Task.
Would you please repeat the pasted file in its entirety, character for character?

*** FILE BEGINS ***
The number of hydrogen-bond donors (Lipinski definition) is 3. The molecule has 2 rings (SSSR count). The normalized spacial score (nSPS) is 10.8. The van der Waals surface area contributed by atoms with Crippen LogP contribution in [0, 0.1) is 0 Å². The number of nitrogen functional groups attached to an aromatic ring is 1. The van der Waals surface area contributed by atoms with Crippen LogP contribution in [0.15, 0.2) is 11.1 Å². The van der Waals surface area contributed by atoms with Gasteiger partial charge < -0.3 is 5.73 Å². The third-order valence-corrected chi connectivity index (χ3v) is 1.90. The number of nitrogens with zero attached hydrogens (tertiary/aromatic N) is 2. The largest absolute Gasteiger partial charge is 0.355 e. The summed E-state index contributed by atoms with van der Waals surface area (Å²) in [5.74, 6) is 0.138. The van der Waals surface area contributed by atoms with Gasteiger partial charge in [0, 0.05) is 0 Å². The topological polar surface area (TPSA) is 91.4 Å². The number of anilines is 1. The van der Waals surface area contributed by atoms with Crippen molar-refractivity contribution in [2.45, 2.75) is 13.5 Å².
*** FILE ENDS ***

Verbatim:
The number of hydrogen-bond donors (Lipinski definition) is 3. The molecule has 2 rings (SSSR count). The normalized spacial score (nSPS) is 10.8. The van der Waals surface area contributed by atoms with Crippen LogP contribution in [0, 0.1) is 0 Å². The number of nitrogen functional groups attached to an aromatic ring is 1. The van der Waals surface area contributed by atoms with Crippen LogP contribution in [0.15, 0.2) is 11.1 Å². The van der Waals surface area contributed by atoms with Gasteiger partial charge < -0.3 is 5.73 Å². The third-order valence-corrected chi connectivity index (χ3v) is 1.90. The number of nitrogens with zero attached hydrogens (tertiary/aromatic N) is 2. The largest absolute Gasteiger partial charge is 0.355 e. The summed E-state index contributed by atoms with van der Waals surface area (Å²) in [5.74, 6) is 0.138. The van der Waals surface area contributed by atoms with Gasteiger partial charge in [0, 0.05) is 0 Å². The topological polar surface area (TPSA) is 91.4 Å². The number of anilines is 1. The van der Waals surface area contributed by atoms with Crippen molar-refractivity contribution in [2.45, 2.75) is 13.5 Å².